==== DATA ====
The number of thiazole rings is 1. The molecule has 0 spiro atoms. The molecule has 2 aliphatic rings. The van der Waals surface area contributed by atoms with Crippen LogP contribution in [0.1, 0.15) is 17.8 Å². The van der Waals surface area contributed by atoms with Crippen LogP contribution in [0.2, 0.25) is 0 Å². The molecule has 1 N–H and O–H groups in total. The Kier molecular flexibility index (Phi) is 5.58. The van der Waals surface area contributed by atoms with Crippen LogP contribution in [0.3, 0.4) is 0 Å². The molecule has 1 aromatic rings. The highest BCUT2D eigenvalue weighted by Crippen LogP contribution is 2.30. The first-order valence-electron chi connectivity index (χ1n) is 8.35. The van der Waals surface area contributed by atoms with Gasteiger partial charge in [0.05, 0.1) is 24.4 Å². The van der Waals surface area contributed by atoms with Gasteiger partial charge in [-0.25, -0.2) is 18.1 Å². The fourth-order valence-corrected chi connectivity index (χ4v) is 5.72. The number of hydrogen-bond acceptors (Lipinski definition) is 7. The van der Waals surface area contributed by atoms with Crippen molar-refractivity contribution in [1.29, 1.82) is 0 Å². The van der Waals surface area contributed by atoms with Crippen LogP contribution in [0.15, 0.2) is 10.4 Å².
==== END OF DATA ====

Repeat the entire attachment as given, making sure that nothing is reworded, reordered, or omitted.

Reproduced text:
The number of thiazole rings is 1. The molecule has 0 spiro atoms. The molecule has 2 aliphatic rings. The van der Waals surface area contributed by atoms with Crippen LogP contribution in [0.1, 0.15) is 17.8 Å². The van der Waals surface area contributed by atoms with Crippen LogP contribution in [0.2, 0.25) is 0 Å². The molecule has 1 N–H and O–H groups in total. The Kier molecular flexibility index (Phi) is 5.58. The van der Waals surface area contributed by atoms with Crippen LogP contribution in [0.3, 0.4) is 0 Å². The molecule has 1 aromatic rings. The highest BCUT2D eigenvalue weighted by Crippen LogP contribution is 2.30. The first-order valence-electron chi connectivity index (χ1n) is 8.35. The van der Waals surface area contributed by atoms with Gasteiger partial charge in [0.05, 0.1) is 24.4 Å². The van der Waals surface area contributed by atoms with Gasteiger partial charge in [-0.25, -0.2) is 18.1 Å². The fourth-order valence-corrected chi connectivity index (χ4v) is 5.72. The number of hydrogen-bond acceptors (Lipinski definition) is 7. The van der Waals surface area contributed by atoms with Crippen molar-refractivity contribution in [1.29, 1.82) is 0 Å². The van der Waals surface area contributed by atoms with Crippen LogP contribution in [0.15, 0.2) is 10.4 Å².